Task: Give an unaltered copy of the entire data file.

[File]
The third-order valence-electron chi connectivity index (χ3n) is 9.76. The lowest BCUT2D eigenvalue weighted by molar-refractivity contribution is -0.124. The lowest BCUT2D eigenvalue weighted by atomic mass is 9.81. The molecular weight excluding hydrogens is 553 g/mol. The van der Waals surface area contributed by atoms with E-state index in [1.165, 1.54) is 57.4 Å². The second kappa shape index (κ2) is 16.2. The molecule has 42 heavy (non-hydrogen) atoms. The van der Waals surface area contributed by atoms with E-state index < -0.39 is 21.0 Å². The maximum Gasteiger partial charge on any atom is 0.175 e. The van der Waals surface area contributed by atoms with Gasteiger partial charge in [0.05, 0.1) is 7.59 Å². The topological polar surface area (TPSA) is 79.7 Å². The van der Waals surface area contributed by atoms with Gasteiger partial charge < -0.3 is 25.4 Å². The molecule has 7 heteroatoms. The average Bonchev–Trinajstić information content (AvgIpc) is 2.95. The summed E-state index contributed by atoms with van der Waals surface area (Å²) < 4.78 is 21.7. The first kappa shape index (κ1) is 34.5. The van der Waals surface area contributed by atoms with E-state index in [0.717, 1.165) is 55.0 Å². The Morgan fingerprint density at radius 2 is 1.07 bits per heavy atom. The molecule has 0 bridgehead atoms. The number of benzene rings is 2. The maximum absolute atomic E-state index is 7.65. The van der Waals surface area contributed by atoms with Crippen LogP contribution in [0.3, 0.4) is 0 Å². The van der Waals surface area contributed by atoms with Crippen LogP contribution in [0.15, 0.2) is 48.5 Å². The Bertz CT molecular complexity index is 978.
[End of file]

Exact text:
The third-order valence-electron chi connectivity index (χ3n) is 9.76. The lowest BCUT2D eigenvalue weighted by molar-refractivity contribution is -0.124. The lowest BCUT2D eigenvalue weighted by atomic mass is 9.81. The molecular weight excluding hydrogens is 553 g/mol. The van der Waals surface area contributed by atoms with E-state index in [1.165, 1.54) is 57.4 Å². The second kappa shape index (κ2) is 16.2. The molecule has 42 heavy (non-hydrogen) atoms. The van der Waals surface area contributed by atoms with E-state index < -0.39 is 21.0 Å². The maximum Gasteiger partial charge on any atom is 0.175 e. The van der Waals surface area contributed by atoms with Gasteiger partial charge in [0.05, 0.1) is 7.59 Å². The topological polar surface area (TPSA) is 79.7 Å². The van der Waals surface area contributed by atoms with Gasteiger partial charge < -0.3 is 25.4 Å². The molecule has 7 heteroatoms. The average Bonchev–Trinajstić information content (AvgIpc) is 2.95. The summed E-state index contributed by atoms with van der Waals surface area (Å²) < 4.78 is 21.7. The first kappa shape index (κ1) is 34.5. The van der Waals surface area contributed by atoms with E-state index in [0.717, 1.165) is 55.0 Å². The Morgan fingerprint density at radius 2 is 1.07 bits per heavy atom. The molecule has 0 bridgehead atoms. The number of benzene rings is 2. The maximum absolute atomic E-state index is 7.65. The van der Waals surface area contributed by atoms with Crippen LogP contribution in [0.3, 0.4) is 0 Å². The van der Waals surface area contributed by atoms with Crippen LogP contribution in [0.15, 0.2) is 48.5 Å². The Bertz CT molecular complexity index is 978.